Sure Ross built domes greens -- on two courses -- the famed Pinehurst No. 2, which he lived next to for the last years of his life and with which he constantly tinkered, and Sara Bay Country Club in Florida. At least McGrath didn’t write that Ross built “small greens.” That misnomer has appeared in print so many times that it is now taken for fact, when it is not. Ross did not design small greens as the norm, he built greens that would be considered average size then and now, probably between 5,000 square feet to 6,000 square feet on average, and went as large as 8,000 square feet at places like Wannimoisett Country Club in Rhode Island.

As for Macdonald, he didn’t “reproduce” his favorite holes; he used them as templates. The Short Hole at Sleepy Hollow, bears little resemblance to the short at National Golf Links of America and neither of them are copies of the original. The same holds true for the two who learned design under Macdonald: Seth Raynor and Charles Banks, who each interpreted and then altered the templates style to the specific site.

The good news is, though, at least McGrath wrote about golf course architecture at all and that the New York times gave it great play in the paper and on their website.

Monday, June 8, 2009

An Odd Golf Club

I’m not a collector of old golf clubs, but I’ve volunteered to help a friend try to identify the make and year of a large number of hickory shaft clubs her family accumulated while running Canton (Conn.) Public Golf Course, which opened in the mid 1930s and closed in 2003.

Among the items was this putter with the swastika-like symbol at the heal and toe. I contacted Peter Georgiady, author of “Wood Shafted Golf Club Value Guide,” probably the best reference for antique golf clubs. Georgiady told me, the club was made for the B. Altman department store in New York City - years before the Nazi party came to power - by the Morehead Co. of Milwaukee. Manufacturers, especially ones that made clubs for a variety of outlets, identified their products with what is known as, “cleek marks.” Morehead’s symbol was reportedly taken from the Navajo symbol for good luck.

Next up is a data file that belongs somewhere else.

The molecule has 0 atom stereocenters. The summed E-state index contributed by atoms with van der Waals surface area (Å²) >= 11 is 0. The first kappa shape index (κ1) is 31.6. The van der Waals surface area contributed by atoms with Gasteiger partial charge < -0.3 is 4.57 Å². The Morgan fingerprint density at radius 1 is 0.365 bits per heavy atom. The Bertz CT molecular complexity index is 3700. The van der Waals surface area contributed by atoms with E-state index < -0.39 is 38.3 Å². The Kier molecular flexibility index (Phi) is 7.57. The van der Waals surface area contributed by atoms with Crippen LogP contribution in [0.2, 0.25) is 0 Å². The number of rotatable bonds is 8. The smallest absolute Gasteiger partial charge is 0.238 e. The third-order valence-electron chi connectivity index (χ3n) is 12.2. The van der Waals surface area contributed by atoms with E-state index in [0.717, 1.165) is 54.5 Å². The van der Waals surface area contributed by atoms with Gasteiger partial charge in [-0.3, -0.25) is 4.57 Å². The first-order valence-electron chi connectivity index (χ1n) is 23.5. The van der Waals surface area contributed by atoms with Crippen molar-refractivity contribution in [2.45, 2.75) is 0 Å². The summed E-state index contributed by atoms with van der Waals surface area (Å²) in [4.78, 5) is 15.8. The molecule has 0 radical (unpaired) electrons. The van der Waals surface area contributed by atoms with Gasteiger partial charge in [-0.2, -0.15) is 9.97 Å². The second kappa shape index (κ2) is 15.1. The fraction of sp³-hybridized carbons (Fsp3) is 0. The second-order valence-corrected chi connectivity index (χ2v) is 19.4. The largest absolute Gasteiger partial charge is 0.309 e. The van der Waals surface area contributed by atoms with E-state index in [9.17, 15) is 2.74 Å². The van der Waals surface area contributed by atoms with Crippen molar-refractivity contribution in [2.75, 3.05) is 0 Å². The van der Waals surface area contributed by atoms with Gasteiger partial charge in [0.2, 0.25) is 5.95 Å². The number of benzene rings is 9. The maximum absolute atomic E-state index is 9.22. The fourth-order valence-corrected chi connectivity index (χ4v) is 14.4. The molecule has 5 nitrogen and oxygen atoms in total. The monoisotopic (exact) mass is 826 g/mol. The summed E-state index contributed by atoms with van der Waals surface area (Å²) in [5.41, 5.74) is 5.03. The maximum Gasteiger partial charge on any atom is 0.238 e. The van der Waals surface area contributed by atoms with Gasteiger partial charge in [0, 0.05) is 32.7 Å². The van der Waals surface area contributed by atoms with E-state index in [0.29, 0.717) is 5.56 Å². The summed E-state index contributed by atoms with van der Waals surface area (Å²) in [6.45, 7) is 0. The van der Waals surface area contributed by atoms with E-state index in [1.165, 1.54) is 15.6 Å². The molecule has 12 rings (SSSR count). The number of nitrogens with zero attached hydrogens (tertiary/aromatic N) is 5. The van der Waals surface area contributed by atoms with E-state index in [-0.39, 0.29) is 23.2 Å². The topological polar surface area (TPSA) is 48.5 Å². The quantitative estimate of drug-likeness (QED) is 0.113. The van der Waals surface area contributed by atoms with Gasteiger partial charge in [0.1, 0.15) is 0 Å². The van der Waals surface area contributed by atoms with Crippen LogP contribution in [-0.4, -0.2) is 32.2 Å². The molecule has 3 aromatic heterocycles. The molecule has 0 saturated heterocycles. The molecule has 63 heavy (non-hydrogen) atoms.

Monday, June 1, 2009

The Overlooked Genius of Fishers Island Part 2

Another shortage par-4 is the 12th hole, which plays 389 from the back tee with the prevailing wind usually coming from the right. As you can see in can see in the left photo (click on the photo to make it larger), taken by Brett Zimmerman, the left side of the green is well above the right, perhaps as much as five feet. This style of Seth Raynor hole is often referred to as a Two-Shot Redan, as the green style mimics that of a Redan, a par-3. Here the feature is reversed so that the high side is on the left.

The green is angled to the left side of the fairway making that side the preferred route in. However, playing too far left can leave the ball below the feet of a right-handed player or in the rough. Those who play to the middle or the right of the fairway, often must aim their approach shot out over the right bunker that sits some 10 feet below the putting surface so the whipping wind can blow it back. What few players realize, though, is that the high left side of the green can be used on the approach, or in my case seen here, out of the bunker.

Most times that people are in the right bunker they leave their attempt to get out on the bank and the ball rolls back to their feet. Few realize, playing the shot some 10 to 15 feet beyond the pin and up the slope will bring the ball back down to the pin.

From the fairway, a well-played shot left will result in the ball being directed by the hill down to the pin. It is exactly these kind of features that make golf so much fun. Unfortunately, few modern architects integrate them into their designs.

By the way, while my sand shot was a good one, I missed the putt for par.